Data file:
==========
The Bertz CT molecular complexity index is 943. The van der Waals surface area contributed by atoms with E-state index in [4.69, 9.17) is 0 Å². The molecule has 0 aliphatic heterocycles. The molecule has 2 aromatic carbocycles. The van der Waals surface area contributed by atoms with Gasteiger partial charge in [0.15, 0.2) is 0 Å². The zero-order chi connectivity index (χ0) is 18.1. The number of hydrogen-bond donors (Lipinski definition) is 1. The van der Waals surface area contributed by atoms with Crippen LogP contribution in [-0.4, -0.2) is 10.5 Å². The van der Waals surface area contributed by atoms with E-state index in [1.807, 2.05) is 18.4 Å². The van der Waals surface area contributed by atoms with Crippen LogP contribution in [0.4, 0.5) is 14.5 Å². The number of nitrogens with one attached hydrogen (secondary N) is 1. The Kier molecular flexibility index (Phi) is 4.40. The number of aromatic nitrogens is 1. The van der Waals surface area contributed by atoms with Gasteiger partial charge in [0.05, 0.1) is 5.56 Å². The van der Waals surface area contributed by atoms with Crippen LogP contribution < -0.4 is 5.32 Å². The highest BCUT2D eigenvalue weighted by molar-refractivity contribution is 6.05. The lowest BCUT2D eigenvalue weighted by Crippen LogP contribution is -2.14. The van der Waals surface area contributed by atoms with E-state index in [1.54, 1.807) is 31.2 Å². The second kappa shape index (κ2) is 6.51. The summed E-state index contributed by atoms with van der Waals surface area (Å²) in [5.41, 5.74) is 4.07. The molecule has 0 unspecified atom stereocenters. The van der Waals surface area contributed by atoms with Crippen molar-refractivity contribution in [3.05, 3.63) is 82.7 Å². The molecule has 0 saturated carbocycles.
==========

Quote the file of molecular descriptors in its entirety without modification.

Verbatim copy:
The Bertz CT molecular complexity index is 943. The van der Waals surface area contributed by atoms with E-state index in [4.69, 9.17) is 0 Å². The molecule has 0 aliphatic heterocycles. The molecule has 2 aromatic carbocycles. The van der Waals surface area contributed by atoms with Gasteiger partial charge in [0.15, 0.2) is 0 Å². The zero-order chi connectivity index (χ0) is 18.1. The number of hydrogen-bond donors (Lipinski definition) is 1. The van der Waals surface area contributed by atoms with Crippen LogP contribution in [-0.4, -0.2) is 10.5 Å². The van der Waals surface area contributed by atoms with E-state index in [1.807, 2.05) is 18.4 Å². The van der Waals surface area contributed by atoms with Crippen LogP contribution in [0.4, 0.5) is 14.5 Å². The number of nitrogens with one attached hydrogen (secondary N) is 1. The Kier molecular flexibility index (Phi) is 4.40. The number of aromatic nitrogens is 1. The van der Waals surface area contributed by atoms with Gasteiger partial charge in [0.05, 0.1) is 5.56 Å². The van der Waals surface area contributed by atoms with Crippen LogP contribution < -0.4 is 5.32 Å². The highest BCUT2D eigenvalue weighted by molar-refractivity contribution is 6.05. The lowest BCUT2D eigenvalue weighted by Crippen LogP contribution is -2.14. The van der Waals surface area contributed by atoms with E-state index in [1.54, 1.807) is 31.2 Å². The second kappa shape index (κ2) is 6.51. The summed E-state index contributed by atoms with van der Waals surface area (Å²) in [5.41, 5.74) is 4.07. The molecule has 0 unspecified atom stereocenters. The van der Waals surface area contributed by atoms with Crippen molar-refractivity contribution in [3.05, 3.63) is 82.7 Å². The molecule has 0 saturated carbocycles.